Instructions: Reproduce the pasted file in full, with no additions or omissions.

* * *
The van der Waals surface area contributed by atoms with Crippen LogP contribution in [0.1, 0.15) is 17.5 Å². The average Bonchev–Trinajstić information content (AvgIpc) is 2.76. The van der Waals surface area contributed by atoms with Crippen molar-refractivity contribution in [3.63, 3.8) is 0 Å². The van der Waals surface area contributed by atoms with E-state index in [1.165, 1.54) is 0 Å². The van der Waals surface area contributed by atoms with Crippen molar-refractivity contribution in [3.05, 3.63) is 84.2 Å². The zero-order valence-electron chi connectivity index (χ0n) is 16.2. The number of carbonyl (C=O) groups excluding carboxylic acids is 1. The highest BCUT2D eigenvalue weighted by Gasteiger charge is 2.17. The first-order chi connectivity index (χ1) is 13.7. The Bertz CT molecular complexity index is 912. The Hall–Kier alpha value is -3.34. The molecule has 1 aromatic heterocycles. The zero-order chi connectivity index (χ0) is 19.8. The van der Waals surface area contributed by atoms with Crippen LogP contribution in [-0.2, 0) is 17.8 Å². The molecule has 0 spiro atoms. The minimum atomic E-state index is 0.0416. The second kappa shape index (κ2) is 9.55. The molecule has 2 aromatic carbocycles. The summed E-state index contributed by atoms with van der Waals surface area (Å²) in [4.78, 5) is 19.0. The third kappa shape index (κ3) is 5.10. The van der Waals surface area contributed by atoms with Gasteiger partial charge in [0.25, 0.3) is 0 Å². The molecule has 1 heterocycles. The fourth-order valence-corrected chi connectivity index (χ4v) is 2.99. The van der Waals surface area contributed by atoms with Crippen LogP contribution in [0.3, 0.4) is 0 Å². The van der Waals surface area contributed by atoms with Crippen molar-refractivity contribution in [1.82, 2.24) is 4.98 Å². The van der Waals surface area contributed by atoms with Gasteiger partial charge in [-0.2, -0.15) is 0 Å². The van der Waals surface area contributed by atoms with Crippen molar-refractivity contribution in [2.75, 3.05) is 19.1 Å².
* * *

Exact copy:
The van der Waals surface area contributed by atoms with Crippen LogP contribution in [0.1, 0.15) is 17.5 Å². The average Bonchev–Trinajstić information content (AvgIpc) is 2.76. The van der Waals surface area contributed by atoms with Crippen molar-refractivity contribution in [3.63, 3.8) is 0 Å². The van der Waals surface area contributed by atoms with E-state index in [1.165, 1.54) is 0 Å². The van der Waals surface area contributed by atoms with Crippen molar-refractivity contribution in [3.05, 3.63) is 84.2 Å². The zero-order valence-electron chi connectivity index (χ0n) is 16.2. The number of carbonyl (C=O) groups excluding carboxylic acids is 1. The highest BCUT2D eigenvalue weighted by Gasteiger charge is 2.17. The first-order chi connectivity index (χ1) is 13.7. The Bertz CT molecular complexity index is 912. The Hall–Kier alpha value is -3.34. The molecule has 1 aromatic heterocycles. The zero-order chi connectivity index (χ0) is 19.8. The van der Waals surface area contributed by atoms with Crippen LogP contribution in [-0.2, 0) is 17.8 Å². The molecule has 0 spiro atoms. The minimum atomic E-state index is 0.0416. The second kappa shape index (κ2) is 9.55. The molecule has 2 aromatic carbocycles. The summed E-state index contributed by atoms with van der Waals surface area (Å²) in [4.78, 5) is 19.0. The third kappa shape index (κ3) is 5.10. The van der Waals surface area contributed by atoms with Gasteiger partial charge in [0.25, 0.3) is 0 Å². The molecule has 1 heterocycles. The fourth-order valence-corrected chi connectivity index (χ4v) is 2.99. The van der Waals surface area contributed by atoms with Crippen LogP contribution in [0.3, 0.4) is 0 Å². The van der Waals surface area contributed by atoms with Crippen molar-refractivity contribution in [1.82, 2.24) is 4.98 Å². The van der Waals surface area contributed by atoms with Gasteiger partial charge in [-0.2, -0.15) is 0 Å². The van der Waals surface area contributed by atoms with Crippen molar-refractivity contribution in [2.75, 3.05) is 19.1 Å².